Patients with scoliosis who undergo surgery may be less likely to develop an infection or other complications after the procedure when a novel wound closure technique pioneered at NYU Langone Medical Center is utilized, according to new research. [More]
New study finds significant association between ADHD and TBI

New study finds significant association between ADHD and TBI

A new study has found a "significant association" between adults who have suffered a traumatic brain injury at some point in their lives and who also have attention deficit hyperactive disorder. [More]
Complete removal of visible tumor improves outcomes in children with high-grade glioma

Complete removal of visible tumor improves outcomes in children with high-grade glioma

For children with aggressive brain cancers called high-grade gliomas (HGG), the chances of survival are improved when surgery is successful in eliminating all visible cancer, reports a study in the September issue of Neurosurgery, official journal of the Congress of Neurological Surgeons. [More]
Patient satisfaction a poor proxy for quality of care in elective cranial neurosurgery

Patient satisfaction a poor proxy for quality of care in elective cranial neurosurgery

Patient satisfaction is a very poor proxy for quality of care comparisons in elective cranial neurosurgery. Because deaths are rare events in elective cranial neurosurgery, reporting of surgeon or even department-specific mortality figures cannot differentiate a high or low level of the quality of care. [More]
Breastfeeding may lead to substantial reduction in common infections among Indigenous babies

Breastfeeding may lead to substantial reduction in common infections among Indigenous babies

Promoting breastfeeding could lead to a substantial reduction in common infections and even deaths that are more common in Indigenous infants than non-Indigenous infants, a new study suggests. [More]
Ontario nearing ambitious UN targets for ending AIDS epidemics

Ontario nearing ambitious UN targets for ending AIDS epidemics

A new study suggests Ontario is nearing ambitious United Nations targets for ending the AIDS epidemics: By 2020, 90 per cent of all people living with HIV should know their HIV status, 90 per cent of all people diagnosed with HIV are receiving sustained antiretroviral drug therapy and 90 per cent of people on ART have a very low or undetectable levels of the virus. [More]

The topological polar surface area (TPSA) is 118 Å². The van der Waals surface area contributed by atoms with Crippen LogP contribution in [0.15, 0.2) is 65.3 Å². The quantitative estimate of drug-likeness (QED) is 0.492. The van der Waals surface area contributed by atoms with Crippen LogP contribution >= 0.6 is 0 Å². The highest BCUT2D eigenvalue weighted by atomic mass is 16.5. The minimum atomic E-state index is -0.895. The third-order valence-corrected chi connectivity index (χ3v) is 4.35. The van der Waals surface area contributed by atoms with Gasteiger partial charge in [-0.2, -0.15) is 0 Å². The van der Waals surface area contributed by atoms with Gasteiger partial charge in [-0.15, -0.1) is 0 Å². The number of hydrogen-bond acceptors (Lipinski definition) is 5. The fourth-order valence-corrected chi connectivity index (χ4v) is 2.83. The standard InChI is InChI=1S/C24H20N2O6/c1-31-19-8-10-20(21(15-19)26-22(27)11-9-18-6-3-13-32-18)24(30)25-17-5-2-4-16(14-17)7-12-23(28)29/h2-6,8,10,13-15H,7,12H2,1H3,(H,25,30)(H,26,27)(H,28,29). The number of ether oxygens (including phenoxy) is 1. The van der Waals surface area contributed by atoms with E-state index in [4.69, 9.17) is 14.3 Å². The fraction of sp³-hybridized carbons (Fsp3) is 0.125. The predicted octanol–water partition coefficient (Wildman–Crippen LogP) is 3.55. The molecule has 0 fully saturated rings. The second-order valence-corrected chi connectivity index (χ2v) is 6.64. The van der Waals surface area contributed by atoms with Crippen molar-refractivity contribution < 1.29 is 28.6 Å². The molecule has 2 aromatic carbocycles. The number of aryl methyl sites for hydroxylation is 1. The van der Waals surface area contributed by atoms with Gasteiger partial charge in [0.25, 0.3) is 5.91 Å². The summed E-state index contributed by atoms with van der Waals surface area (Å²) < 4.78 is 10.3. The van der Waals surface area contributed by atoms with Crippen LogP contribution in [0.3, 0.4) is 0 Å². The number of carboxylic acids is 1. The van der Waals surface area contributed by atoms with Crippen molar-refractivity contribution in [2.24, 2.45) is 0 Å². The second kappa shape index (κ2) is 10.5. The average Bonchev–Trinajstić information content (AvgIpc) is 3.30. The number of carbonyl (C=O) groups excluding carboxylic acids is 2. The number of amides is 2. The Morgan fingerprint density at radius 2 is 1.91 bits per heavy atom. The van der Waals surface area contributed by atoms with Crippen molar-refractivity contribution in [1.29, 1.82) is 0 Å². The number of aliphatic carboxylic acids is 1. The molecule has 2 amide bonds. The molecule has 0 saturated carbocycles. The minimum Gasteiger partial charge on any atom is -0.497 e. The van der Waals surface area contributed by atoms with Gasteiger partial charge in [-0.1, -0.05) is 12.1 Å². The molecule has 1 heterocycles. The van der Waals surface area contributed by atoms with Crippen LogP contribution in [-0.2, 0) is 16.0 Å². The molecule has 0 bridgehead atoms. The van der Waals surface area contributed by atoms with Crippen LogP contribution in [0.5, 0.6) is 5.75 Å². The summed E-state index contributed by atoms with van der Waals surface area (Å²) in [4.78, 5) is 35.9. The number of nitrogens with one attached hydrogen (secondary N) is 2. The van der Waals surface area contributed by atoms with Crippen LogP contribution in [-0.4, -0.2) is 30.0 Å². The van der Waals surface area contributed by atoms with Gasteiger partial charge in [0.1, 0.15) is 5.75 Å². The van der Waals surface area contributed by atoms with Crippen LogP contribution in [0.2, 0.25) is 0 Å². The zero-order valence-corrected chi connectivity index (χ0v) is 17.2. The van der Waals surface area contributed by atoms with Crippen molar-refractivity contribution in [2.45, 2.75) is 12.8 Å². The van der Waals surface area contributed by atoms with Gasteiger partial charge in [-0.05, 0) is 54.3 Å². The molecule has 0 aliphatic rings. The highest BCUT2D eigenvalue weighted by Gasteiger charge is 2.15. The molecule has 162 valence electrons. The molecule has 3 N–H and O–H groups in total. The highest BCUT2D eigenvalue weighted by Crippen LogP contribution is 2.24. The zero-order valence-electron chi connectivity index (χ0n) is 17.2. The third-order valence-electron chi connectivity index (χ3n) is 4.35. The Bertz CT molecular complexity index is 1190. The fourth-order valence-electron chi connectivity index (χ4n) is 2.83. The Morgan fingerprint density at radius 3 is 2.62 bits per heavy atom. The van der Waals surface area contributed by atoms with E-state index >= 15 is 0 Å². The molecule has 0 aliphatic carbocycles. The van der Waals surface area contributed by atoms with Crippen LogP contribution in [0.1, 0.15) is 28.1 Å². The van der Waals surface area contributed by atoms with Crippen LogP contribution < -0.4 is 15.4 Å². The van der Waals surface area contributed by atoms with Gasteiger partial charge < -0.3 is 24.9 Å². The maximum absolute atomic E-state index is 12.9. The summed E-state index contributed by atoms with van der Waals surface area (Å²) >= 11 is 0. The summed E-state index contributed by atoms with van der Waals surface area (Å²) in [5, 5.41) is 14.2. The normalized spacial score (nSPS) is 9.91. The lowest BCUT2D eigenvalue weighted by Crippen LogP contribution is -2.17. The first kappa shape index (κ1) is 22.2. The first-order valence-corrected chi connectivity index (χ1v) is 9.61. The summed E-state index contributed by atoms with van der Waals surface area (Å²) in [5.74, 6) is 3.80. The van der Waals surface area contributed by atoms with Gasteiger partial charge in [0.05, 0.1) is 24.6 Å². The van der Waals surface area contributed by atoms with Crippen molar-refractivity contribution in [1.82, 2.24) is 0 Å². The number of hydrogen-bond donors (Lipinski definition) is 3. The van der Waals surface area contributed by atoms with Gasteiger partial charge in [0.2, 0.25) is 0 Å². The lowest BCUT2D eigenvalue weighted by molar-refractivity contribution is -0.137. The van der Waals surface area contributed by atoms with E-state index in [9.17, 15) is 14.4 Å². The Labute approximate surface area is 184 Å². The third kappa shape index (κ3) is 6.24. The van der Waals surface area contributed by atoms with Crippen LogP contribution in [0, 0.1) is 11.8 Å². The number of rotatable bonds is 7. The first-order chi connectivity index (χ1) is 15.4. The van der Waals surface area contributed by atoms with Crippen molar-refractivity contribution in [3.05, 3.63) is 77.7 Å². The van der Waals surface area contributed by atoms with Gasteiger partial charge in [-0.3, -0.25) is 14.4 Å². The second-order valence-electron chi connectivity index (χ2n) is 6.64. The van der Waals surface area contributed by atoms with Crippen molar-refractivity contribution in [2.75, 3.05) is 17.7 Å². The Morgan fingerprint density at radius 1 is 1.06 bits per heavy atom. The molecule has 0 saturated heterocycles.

Rice and UTHealth scientists awarded $1.02 million NSF grant to examine how the brain processes language

Rice and UTHealth scientists awarded $1.02 million NSF grant to examine how the brain processes language

The National Science Foundation has awarded a $1.02 million grant to scientists at Rice University and the University of Texas Health Science Center at Houston Medical School to study how the brain processes language. The joint research may one day help people who lose the ability to communicate. [More]
Flowonix Medical's new Patient Therapy Controller approved for market release

Flowonix Medical's new Patient Therapy Controller approved for market release

Flowonix Medical, Inc., announced today that its newest product, the Patient Therapy Controller (PTC), has been approved for market release. The PTC interfaces with the company's Prometra platform of intrathecal infusion devices. A small, hand-held device with a touch-screen, the PTC allows the patient to initiate a bolus delivery of medication from the implanted pump. [More]
St. Luke’s neurosurgeon partners with Medtronic to perform first live feed neurosurgery

St. Luke’s neurosurgeon partners with Medtronic to perform first live feed neurosurgery

St. Luke’s University Health Network’s functional neurosurgeon Steven Falowski, MD, has partnered with Medtronic medical device company to promote faster and better product development within the field of neuromodulation for patients with pain and disability related to nerve disorders. [More]
New technology that tracks patients' eye movements may accurately measure brain injury

New technology that tracks patients' eye movements may accurately measure brain injury

New technology that tracks the eye movements of patients may be a more accurate measure of brain injury than any other diagnostic measurements currently in use, according to a study recently published in the journal Concussion. [More]
Advertisement
Advertisement